New Insights into Effects of Dual RAAS Blockade in CKD

In patients with chronic kidney disease (CKD), the acute response to a potassium challenge may predict chronic changes in potassium level while receiving dual renin-angiotensin-aldosterone (RAAS) blockade, reports a study in Hypertension.

The randomized, crossover trial included 18 patients with hypertension and CKD with a glomerular filtration rate of 25 to 65 mL/min. In random order, the patients received four weeks of treatment with dual RAAS blockade, consisting of lisinopril 40 mg/dL and spironolactone 25 mg/dL, and four weeks of placebo. After each treatment, dynamic renal potassium excretion and serum potassium were assessed after a 35 mmol oral potassium challenge.

Ambulatory potassium concentrations were 4.87 mmol/L after four weeks on lisinopril/spironolactone versus 4.37 mmol/L after four weeks on placebo. After lisinopril/spironolactone treatment, a small 0.44 mmol/h drop in potassium excretion was accompanied by a 0.67 mmol/L increase in serum potassium, suggesting impairment of extrarenal/transcellular potassium disposition. The increase in serum potassium after potassium challenge was a significant predictor of the increase in ambulatory potassium on lisinopril/spironolactone.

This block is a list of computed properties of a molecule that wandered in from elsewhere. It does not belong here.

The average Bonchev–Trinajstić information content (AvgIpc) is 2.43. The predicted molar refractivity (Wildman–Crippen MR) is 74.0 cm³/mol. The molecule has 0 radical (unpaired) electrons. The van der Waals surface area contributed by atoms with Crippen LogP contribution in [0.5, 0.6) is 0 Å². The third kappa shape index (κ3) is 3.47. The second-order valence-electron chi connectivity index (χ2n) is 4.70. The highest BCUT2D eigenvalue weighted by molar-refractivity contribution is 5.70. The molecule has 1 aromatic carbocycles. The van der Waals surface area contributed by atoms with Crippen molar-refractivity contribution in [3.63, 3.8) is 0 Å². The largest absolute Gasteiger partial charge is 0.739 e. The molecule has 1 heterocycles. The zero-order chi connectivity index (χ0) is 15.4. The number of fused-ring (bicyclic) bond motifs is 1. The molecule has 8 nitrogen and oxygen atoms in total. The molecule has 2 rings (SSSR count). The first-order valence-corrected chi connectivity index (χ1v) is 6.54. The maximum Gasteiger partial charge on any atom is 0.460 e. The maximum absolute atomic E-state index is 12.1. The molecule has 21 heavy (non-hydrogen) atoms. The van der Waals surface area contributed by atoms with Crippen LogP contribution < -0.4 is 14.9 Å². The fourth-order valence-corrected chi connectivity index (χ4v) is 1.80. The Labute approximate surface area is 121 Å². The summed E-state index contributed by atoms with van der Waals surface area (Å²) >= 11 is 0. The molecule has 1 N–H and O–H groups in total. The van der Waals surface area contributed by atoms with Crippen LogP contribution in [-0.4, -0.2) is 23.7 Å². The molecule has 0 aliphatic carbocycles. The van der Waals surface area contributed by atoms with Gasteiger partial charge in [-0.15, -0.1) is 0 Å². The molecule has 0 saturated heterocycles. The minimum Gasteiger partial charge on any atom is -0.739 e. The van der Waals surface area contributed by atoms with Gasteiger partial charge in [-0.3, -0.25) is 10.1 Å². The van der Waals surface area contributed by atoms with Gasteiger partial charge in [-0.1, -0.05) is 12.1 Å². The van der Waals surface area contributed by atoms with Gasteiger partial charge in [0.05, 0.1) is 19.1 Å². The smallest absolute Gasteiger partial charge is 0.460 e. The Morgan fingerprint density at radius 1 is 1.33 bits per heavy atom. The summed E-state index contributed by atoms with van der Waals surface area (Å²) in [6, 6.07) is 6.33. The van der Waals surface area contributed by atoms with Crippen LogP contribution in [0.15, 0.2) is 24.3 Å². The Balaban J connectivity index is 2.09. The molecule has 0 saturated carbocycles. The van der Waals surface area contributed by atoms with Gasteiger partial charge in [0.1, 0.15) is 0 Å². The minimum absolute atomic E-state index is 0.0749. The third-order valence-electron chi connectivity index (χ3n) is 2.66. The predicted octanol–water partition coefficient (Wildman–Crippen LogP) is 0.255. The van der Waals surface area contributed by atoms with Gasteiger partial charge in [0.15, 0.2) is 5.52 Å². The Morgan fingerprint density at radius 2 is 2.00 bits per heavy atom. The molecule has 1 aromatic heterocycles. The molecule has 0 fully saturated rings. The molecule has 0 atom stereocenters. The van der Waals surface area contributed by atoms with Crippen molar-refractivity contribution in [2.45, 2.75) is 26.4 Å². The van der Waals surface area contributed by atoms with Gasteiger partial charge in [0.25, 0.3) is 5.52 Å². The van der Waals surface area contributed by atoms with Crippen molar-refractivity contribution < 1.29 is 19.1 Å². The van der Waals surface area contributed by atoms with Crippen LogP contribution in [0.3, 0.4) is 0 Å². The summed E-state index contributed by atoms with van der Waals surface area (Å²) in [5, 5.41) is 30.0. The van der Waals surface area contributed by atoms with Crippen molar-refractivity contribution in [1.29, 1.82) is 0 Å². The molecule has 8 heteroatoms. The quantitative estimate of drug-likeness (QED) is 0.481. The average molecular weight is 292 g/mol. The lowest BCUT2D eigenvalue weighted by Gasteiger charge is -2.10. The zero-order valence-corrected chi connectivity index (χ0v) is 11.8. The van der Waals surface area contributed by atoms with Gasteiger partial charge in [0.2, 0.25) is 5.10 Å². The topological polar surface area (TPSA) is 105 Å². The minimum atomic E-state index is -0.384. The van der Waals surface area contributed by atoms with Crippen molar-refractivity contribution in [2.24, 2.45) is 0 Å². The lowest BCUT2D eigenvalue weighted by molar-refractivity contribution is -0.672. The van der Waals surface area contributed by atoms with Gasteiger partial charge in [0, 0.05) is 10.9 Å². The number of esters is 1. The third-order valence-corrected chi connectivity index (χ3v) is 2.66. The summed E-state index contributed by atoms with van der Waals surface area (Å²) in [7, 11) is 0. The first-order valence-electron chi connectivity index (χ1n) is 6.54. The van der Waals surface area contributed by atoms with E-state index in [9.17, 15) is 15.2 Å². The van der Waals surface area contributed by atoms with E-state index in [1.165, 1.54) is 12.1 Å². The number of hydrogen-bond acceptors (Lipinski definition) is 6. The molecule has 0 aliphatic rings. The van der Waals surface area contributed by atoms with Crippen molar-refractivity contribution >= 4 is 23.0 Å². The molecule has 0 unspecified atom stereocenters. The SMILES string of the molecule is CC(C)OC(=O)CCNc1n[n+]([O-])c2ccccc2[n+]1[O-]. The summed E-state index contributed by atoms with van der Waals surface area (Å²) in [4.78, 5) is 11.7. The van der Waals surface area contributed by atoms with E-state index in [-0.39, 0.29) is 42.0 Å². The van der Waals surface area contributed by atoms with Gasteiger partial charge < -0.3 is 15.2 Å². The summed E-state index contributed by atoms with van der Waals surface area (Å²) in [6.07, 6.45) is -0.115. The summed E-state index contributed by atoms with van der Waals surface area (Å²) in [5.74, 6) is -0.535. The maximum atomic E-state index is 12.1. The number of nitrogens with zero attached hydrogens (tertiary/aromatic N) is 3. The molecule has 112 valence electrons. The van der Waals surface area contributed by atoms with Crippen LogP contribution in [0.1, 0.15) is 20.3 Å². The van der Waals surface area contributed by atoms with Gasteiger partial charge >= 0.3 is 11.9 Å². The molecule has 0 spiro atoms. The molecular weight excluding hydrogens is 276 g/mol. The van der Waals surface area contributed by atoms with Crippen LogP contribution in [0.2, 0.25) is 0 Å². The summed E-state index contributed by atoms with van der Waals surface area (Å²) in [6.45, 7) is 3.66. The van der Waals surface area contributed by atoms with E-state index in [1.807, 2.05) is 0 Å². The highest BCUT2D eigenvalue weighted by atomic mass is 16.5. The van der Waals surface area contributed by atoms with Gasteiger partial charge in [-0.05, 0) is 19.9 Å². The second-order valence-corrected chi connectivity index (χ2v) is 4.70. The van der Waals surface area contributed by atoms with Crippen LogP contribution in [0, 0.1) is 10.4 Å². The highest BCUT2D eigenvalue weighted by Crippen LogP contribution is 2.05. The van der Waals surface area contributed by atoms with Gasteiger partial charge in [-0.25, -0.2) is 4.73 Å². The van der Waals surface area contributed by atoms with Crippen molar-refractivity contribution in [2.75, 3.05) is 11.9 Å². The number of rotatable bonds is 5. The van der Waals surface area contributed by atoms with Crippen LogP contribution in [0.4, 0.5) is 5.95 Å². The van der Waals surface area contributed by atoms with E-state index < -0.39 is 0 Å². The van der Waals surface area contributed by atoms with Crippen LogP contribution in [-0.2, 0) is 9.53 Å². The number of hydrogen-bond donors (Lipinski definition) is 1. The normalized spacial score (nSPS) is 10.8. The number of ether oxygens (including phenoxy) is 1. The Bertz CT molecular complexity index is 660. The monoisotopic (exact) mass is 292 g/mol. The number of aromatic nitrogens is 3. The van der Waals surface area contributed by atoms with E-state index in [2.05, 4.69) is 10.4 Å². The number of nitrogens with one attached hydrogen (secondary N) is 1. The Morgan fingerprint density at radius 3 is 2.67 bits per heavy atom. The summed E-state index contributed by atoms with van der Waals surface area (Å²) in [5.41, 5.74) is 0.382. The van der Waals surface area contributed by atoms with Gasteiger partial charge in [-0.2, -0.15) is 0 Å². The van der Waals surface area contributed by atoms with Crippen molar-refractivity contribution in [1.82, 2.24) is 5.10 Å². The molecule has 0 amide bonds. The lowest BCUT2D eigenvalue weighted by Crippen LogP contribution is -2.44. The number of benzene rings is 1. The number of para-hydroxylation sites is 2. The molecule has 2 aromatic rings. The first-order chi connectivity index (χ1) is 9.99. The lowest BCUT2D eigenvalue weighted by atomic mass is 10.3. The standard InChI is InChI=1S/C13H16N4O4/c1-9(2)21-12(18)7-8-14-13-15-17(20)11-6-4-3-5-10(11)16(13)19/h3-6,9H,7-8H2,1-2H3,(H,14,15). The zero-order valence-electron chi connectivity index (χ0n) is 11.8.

Dual RAAS blockade can improve cardiovascular and renal outcomes in patients with hypertension. However, in patients with CKD, it can lead to hyperkalemia. In this trial, lisinopril/spironolactone increases serum potassium concentration not only through reduced potassium excretion, but also through impairment of extrarenal potassium disposition. Changes in dynamic potassium handling may become useful in predicting changes in ambulatory potassium concentration in response to this drug treatment strategy [Preston RA, Afshartous D, Garg D, Medrano S, Alonso AB, Rodriguez R: Mechanisms of impaired potassium handling with dual renin-angiotensin-aldosterone blockade in chronic kidney disease. Hypertension 2009; 53:754–760].